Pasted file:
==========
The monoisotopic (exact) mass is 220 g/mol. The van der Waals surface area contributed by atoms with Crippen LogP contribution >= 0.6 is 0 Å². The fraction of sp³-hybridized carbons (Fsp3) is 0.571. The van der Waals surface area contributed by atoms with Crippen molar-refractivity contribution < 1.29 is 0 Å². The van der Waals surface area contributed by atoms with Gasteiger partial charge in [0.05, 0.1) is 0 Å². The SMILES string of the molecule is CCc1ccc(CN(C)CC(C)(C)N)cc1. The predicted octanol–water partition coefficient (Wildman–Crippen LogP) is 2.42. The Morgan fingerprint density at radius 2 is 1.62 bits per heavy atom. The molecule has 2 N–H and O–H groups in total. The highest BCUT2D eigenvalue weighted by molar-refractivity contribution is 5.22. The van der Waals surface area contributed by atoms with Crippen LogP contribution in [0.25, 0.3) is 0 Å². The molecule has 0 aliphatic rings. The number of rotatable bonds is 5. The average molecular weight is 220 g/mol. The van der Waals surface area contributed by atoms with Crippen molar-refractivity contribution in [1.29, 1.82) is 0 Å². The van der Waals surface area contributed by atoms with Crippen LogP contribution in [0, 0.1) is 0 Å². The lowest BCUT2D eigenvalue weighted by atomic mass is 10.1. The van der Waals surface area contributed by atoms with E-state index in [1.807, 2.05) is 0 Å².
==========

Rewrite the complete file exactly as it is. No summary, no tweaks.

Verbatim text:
The monoisotopic (exact) mass is 220 g/mol. The van der Waals surface area contributed by atoms with Crippen LogP contribution >= 0.6 is 0 Å². The fraction of sp³-hybridized carbons (Fsp3) is 0.571. The van der Waals surface area contributed by atoms with Crippen molar-refractivity contribution < 1.29 is 0 Å². The van der Waals surface area contributed by atoms with Gasteiger partial charge in [0.05, 0.1) is 0 Å². The SMILES string of the molecule is CCc1ccc(CN(C)CC(C)(C)N)cc1. The predicted octanol–water partition coefficient (Wildman–Crippen LogP) is 2.42. The Morgan fingerprint density at radius 2 is 1.62 bits per heavy atom. The molecule has 2 N–H and O–H groups in total. The highest BCUT2D eigenvalue weighted by molar-refractivity contribution is 5.22. The van der Waals surface area contributed by atoms with Crippen LogP contribution in [0.25, 0.3) is 0 Å². The molecule has 0 aliphatic rings. The number of rotatable bonds is 5. The average molecular weight is 220 g/mol. The van der Waals surface area contributed by atoms with Crippen molar-refractivity contribution in [1.29, 1.82) is 0 Å². The van der Waals surface area contributed by atoms with Crippen LogP contribution in [0, 0.1) is 0 Å². The lowest BCUT2D eigenvalue weighted by atomic mass is 10.1. The van der Waals surface area contributed by atoms with E-state index in [1.807, 2.05) is 0 Å².